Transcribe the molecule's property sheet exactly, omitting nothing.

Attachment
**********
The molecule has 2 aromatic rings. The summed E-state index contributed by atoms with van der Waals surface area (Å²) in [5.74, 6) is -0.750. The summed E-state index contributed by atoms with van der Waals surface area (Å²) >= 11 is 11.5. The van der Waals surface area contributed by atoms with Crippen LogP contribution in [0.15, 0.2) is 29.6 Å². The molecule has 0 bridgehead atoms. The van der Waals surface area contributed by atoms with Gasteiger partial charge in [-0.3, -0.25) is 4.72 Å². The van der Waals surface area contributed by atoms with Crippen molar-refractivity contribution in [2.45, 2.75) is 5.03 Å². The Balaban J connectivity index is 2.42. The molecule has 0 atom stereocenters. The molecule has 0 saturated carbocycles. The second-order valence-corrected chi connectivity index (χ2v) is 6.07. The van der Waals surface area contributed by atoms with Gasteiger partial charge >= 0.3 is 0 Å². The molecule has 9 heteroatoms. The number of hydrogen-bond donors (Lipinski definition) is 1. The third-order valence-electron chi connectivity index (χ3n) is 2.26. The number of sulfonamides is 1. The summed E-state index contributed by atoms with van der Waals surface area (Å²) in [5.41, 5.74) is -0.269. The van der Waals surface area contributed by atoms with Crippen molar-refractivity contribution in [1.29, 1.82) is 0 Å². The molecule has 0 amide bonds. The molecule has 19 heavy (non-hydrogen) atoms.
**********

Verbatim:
The molecule has 2 aromatic rings. The summed E-state index contributed by atoms with van der Waals surface area (Å²) in [5.74, 6) is -0.750. The summed E-state index contributed by atoms with van der Waals surface area (Å²) >= 11 is 11.5. The van der Waals surface area contributed by atoms with Crippen LogP contribution in [0.15, 0.2) is 29.6 Å². The molecule has 0 bridgehead atoms. The van der Waals surface area contributed by atoms with Gasteiger partial charge in [-0.3, -0.25) is 4.72 Å². The van der Waals surface area contributed by atoms with Crippen molar-refractivity contribution in [2.45, 2.75) is 5.03 Å². The Balaban J connectivity index is 2.42. The molecule has 0 atom stereocenters. The molecule has 0 saturated carbocycles. The second-order valence-corrected chi connectivity index (χ2v) is 6.07. The van der Waals surface area contributed by atoms with Gasteiger partial charge >= 0.3 is 0 Å². The molecule has 9 heteroatoms. The number of hydrogen-bond donors (Lipinski definition) is 1. The third-order valence-electron chi connectivity index (χ3n) is 2.26. The number of sulfonamides is 1. The summed E-state index contributed by atoms with van der Waals surface area (Å²) in [5.41, 5.74) is -0.269. The van der Waals surface area contributed by atoms with Crippen molar-refractivity contribution in [1.29, 1.82) is 0 Å². The molecule has 0 amide bonds. The molecule has 19 heavy (non-hydrogen) atoms.